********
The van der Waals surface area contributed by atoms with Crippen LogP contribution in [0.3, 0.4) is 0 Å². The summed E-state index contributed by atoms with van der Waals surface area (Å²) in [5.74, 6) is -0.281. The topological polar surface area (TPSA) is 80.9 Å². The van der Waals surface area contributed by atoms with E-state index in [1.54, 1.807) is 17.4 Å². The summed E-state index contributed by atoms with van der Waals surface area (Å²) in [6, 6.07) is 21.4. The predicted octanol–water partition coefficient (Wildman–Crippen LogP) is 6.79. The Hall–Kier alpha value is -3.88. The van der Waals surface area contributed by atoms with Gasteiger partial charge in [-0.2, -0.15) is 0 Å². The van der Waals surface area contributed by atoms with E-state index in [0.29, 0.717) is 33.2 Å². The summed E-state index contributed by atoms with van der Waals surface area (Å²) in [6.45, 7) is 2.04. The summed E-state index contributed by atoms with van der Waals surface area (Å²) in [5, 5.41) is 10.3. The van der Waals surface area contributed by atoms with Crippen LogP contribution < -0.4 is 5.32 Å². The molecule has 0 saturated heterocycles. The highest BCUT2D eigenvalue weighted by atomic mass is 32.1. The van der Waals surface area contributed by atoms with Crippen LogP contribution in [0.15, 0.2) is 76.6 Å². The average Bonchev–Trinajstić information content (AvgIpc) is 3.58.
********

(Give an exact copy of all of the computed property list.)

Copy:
The van der Waals surface area contributed by atoms with Crippen LogP contribution in [0.3, 0.4) is 0 Å². The summed E-state index contributed by atoms with van der Waals surface area (Å²) in [5.74, 6) is -0.281. The topological polar surface area (TPSA) is 80.9 Å². The van der Waals surface area contributed by atoms with E-state index in [1.54, 1.807) is 17.4 Å². The summed E-state index contributed by atoms with van der Waals surface area (Å²) in [6, 6.07) is 21.4. The predicted octanol–water partition coefficient (Wildman–Crippen LogP) is 6.79. The Hall–Kier alpha value is -3.88. The van der Waals surface area contributed by atoms with Gasteiger partial charge in [-0.2, -0.15) is 0 Å². The van der Waals surface area contributed by atoms with E-state index in [0.29, 0.717) is 33.2 Å². The summed E-state index contributed by atoms with van der Waals surface area (Å²) in [6.45, 7) is 2.04. The summed E-state index contributed by atoms with van der Waals surface area (Å²) in [5, 5.41) is 10.3. The van der Waals surface area contributed by atoms with Crippen LogP contribution < -0.4 is 5.32 Å². The molecule has 0 saturated heterocycles. The highest BCUT2D eigenvalue weighted by atomic mass is 32.1. The van der Waals surface area contributed by atoms with Crippen LogP contribution in [0.15, 0.2) is 76.6 Å². The average Bonchev–Trinajstić information content (AvgIpc) is 3.58.